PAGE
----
Ibid. in a sequence of cites


I am editing the International Organization style (a footnote style), but my question is rather general in the application of Ibid. I am using CSL 1.0 with the web-based zotero plug-in for firefox and the Office Word add-in to insert my citations;

When I insert a sequence of cites (so e.g. 2 books) of which the first is the same as my previous citation, Zotero uses Ibid. for the first site and then adds the other cites. Example:
1) Addis 2008.
2) Ibid.; Wigginton 1996.
Piece of code defining this:
<if position="ibid-with-locator">
<group delimiter=", ">
<text term="ibid"/>
<text macro="point-locators-subsequent"/>
<else-if position="ibid">
<text term="ibid"/>

Is there any way I could change this? That it just puts the full citation whenever it is in a sequence citation of more than one cite?

  • no, you can't change that behavior.
    Which style doesn't want that?
  • You can disable ibid completely, but you can't discriminate between ibid referring to a sole reference to the same source in the preceding citation and a preceding reference to the same source within the same note (if that's the thrust of the question).
  • Hi,
    Thanks for the comments.
    fbennet: If I understand your sentence right, I think I ment it different. I want to make a distinction between
    1) ibid in a single source footnote referring to a sole reference to the same source in the preceding citation
    2) ibid as the first cite in a footnote that contains multiple sources
    In that last case, I don't want it to use Ibid, but write the whole reference.
  • Ah, okay, got it. The processor can't do that.
  • I'm still interested what this is for?
  • For my PhD. So it's just a personal taste (we can choose whatever style we like). I do have some chapters with a lot of references in the footnotes, and I think it's more clear if Ibid is only used for single citations. But as I already said, I think it's a matter of taste, so I just do it another way (not sure yet if I will delete the whole Ibid think or just leave it like this)...
  • note that if the _first_ citation is a multiple citation, you don't get ibid for the second one (this is a typical style requirement, e.g. Chicago Manual).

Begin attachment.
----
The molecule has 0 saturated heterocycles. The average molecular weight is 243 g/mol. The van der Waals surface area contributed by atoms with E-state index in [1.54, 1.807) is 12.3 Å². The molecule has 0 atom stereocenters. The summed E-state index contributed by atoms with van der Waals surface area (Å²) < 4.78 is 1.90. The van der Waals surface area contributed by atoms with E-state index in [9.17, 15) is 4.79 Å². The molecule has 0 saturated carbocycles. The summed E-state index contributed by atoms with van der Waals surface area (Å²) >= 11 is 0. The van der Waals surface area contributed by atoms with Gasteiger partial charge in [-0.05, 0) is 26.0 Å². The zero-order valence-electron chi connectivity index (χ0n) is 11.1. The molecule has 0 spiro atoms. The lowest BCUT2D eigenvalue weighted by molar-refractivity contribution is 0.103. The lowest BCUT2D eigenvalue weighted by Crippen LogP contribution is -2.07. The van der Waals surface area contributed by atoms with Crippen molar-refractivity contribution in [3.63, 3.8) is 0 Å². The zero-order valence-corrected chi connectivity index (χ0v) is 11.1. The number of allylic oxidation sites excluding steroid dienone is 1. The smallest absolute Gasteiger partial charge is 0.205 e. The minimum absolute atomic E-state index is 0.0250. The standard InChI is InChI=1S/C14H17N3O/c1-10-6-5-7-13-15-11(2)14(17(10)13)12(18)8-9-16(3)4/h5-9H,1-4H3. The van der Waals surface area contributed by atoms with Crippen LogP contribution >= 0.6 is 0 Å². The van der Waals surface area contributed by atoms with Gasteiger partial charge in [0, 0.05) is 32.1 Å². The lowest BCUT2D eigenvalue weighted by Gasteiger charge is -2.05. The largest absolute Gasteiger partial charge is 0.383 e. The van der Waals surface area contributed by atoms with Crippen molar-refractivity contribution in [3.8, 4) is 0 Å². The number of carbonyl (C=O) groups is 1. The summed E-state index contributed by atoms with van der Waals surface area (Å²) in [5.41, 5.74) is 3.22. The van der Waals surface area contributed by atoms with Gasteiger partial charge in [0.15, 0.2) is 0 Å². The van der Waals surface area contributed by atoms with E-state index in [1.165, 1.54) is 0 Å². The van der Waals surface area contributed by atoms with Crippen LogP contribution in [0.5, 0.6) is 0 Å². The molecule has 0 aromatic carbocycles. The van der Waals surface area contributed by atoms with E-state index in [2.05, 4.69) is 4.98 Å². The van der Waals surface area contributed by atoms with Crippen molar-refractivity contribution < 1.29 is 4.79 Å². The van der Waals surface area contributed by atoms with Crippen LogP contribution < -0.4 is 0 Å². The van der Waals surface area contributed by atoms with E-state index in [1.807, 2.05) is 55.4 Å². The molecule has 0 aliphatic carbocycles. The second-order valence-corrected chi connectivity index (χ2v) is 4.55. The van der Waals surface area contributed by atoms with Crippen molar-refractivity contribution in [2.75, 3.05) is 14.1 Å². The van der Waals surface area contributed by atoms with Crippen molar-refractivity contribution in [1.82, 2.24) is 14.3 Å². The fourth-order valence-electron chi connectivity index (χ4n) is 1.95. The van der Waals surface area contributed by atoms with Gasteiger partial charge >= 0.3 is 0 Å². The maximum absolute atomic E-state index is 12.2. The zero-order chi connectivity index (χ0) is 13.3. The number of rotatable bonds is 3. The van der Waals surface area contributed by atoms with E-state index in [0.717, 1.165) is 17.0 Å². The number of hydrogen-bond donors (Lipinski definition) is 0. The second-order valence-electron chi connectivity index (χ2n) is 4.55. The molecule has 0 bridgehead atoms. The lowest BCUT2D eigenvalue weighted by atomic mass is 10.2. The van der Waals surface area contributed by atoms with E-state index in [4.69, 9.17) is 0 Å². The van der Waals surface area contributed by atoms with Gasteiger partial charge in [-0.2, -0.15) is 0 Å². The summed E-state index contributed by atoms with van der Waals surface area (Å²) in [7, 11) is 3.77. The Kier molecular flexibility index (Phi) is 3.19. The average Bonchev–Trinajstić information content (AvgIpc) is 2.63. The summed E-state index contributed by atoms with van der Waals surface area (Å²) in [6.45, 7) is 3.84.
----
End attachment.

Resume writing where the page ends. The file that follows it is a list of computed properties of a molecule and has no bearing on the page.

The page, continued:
• Yes, which I completely agree, since otherwise it wouldn't be clear to which reference you are referring with the Ibid. I think the same is true when it is in the reversing order...
  • Are there any changes?

    I work with an author-date-citation and this leads to unclear references in two cases.

    Case 1:
    I quote two sources, e.g. "lore ipsum (Smith 2018, Meier 2019)". Afterwards I will quote the last source from the previous citation. In the example Meier 2019. This appears as "dolor sit amet (ibid)". More reasonable would be "dolor sit amet (Meier 2019)".

    Case 2:
    I quote a source, e.g. "dolor sit amet (Meier 2019)". Afterwards I want to quote a source with several sources and the previously quoted one should be put in first place. This leads to "lore ipsum (ibid, Smith 2018)". More reasonable would be "lore ipsum (Meier 2019, Smith 2018)".

    If there is a solution I would be glad about a hint.

    Thank you in advance
    Joshua Weber
  • I'm actually surprised by Case 1; that shouldn't be the case I think. Which style?

    But generally we don't spend much time optimizing ibid for in-text citations. I'm guessing this is for a German citation style? Pretty much no one outside of the German-speaking world uses this and it should probably go away there, too.
  • Dear adamsmith

    I was somehow waiting for a rss-feed-like e-Mail. I don't know exactly why... :-)

    Thank you for your answer. I am talking about these style and yes, it is a german one: https://github.com/citation-style-language/styles/blob/master/hochschule-fur-soziale-arbeit-fhnw.csl

    Can you reproduce the issue? Maybe there is an issue within the style?

    Joshua Weber
  • edited January 6, 2020
    Dear adamsmith

    I was wondering if you have taken a look at the style/issue in the meantime? That would be great.

    Thank you in advance
    Joshua Weber
  • Maybe someone else can help or knows a person who can?
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